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graphic novel > academic writing?

froggies315's picture

This week has been one of my favorite weeks at college, ever.  I think it has a lot to do with the conversations we’ve been having in class.  I’ve been connecting things from this class to lots of things in my life outside of class, I’ve been reading more, thinking more, smiling more, and writing.  I feel really lucky to have been a part of reading what we’ve read and saying what we’ve said this week, and I feel sad to be saying goodbye to this unit.  I hope that we can make graphic novels as exciting as academic writing (I’m laughing at myself because the response to that seems so glaringly obvious to me: YES! OF COURSE WE CAN!)  


One of the questions I’ve been asking myself this week in response to our readings and discussions about making the academy more accessible is: what is my personal responsibility in facilitating this change?

I have spent my entire life immersed in a environment of privilege.  I’m white; I’m good at school; my gender and sexual orientation mesh with what other people think they should be; I’ve always known/felt that I am loved unconditionally; I’m Jewish; as a teenager, I spent my summers at expensive Quaker camp...

I am aware of how lucky I am (my parents made damn sure of it).  Despite my awareness, or maybe because of it, sometimes I feel completely and utterly paralyzed to do anything.  Here’s part of an e-mail I sent to a friend a couple of years ago as I was trying to work through this issue:

My existence in this country affirms that the genocide and enslavement that happened (and happen) on this continent are OK. I can believe and say that genocide and slavery are wrong, but I won’t leave. Actions speak louder than words.

Conversely, the times when I feel most excited and ready to take on challenges and be a part of change are when I’m not thinking critically about my privilege--when I let myself feel human before feeling white.  I feel ready to work after reading poems like Wild Geese by Mary Oliver.  She says:

[I] do not have to be good...[I] only have to let the soft animal of my body love what it loves.  

But if all I crave is to knit and listen to NPR, then  maybe, that isn’t enough. ahhhhhhhh, the paradox.


froggies315's picture

you raise an interesting

you raise an interesting point...can I keep my privileges without bringing other people down?  If we take Butler’s stance, then no (?).  She claims that there is no “I” without a “We.”  As Price alluded to, this train of thought leads to many, many divisive dichotomies.  Can there be wealth without poverty?  Love without hate? Peace without war?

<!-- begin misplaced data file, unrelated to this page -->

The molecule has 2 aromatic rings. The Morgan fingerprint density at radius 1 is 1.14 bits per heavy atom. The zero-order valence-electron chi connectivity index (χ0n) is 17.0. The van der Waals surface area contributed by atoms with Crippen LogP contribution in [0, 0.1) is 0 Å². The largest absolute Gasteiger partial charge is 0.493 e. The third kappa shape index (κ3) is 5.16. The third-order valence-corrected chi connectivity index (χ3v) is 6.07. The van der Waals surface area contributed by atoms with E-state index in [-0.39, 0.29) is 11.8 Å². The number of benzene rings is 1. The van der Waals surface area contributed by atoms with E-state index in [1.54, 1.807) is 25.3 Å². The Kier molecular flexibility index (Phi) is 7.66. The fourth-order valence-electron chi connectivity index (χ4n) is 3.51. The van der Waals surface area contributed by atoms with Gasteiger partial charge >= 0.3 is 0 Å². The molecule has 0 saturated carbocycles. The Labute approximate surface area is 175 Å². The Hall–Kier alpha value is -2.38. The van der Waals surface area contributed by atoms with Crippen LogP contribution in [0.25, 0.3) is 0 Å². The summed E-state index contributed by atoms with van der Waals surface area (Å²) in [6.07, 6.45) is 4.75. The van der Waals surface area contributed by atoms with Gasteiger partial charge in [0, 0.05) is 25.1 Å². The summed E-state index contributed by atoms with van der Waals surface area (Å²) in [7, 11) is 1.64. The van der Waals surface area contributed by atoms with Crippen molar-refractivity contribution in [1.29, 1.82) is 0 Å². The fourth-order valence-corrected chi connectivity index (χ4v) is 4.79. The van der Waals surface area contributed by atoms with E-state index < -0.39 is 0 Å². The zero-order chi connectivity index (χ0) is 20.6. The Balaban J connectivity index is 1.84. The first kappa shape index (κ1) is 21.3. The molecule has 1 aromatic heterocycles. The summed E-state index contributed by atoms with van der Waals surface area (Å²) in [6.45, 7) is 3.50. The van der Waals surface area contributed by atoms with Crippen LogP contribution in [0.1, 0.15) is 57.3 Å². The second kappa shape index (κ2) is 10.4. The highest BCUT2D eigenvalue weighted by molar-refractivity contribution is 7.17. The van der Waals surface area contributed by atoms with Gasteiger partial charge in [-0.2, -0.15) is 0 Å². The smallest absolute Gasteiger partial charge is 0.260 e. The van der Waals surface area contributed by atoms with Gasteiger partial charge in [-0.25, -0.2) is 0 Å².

we just haven’t figured out all the logistics, yet.  I’ve found that this book has a lot of satisfying answers/provides a road map for making communities that only uplift (the gist is that if we simplify then everything else good will follow)   

Ayla's picture

Reflection on your reflection

I think that this reflection goes along with what you said in class - if we wanted to be making the change, we would be out there making the change and not sitting her talking about changing the system.  But that's ok, as you expressed, we want to be talking about it.  

People look at me and think I'm whiteandprivelaged.  I honestly don't know if I'm considered white-  as strange as this sounds.  Either way, I'm definitely privelaged.  My family doesn't have a ton of money,  but I have NEVER been denied anything in life that I wanted.  Oh, wait I didn't get into one college that I applied to.  Poor me.  You said that you don't leave the continent, thus affirming the genocide and slavery that occur(ed) are fine.  Yet, where would you go, realistically?  What country has a 'clean' history?  What country treats all of its people fairly?

In your reflection, you said that the time you feel motivated to make change is the time that you are not thinking about being white.  I thought this was really ironic in that you feel an obligation to make change because you are whiteandprivelaged but you only feel motivated "purely" when you aren't thinking about being whiteandprivelaged.  Well, I don't think that people ever let me NOT think about being white, which has led me to the indignant claim: It is not my fault that I am whiteandprivelaged - and I'm not even really white.  I often think, What do people want me to do, realistically?  I can join activist groups, lobby, protest, etc - but I will still be privelaged.  So then I guess I have to either lower my quality of life or bring someone else's quality of life up to mine because of some idea that everything should be fair in life.  I think this concept is a way of thinking about Price's idea of a flexible school.  I was trying to express in class that her idea seems to me like it would be hindering my own experience.  But somehow I'm expected to be willing to lower my quality of education because I have grown up whiteandprivelaged.  


I suppose I'm just frustrated by this idea.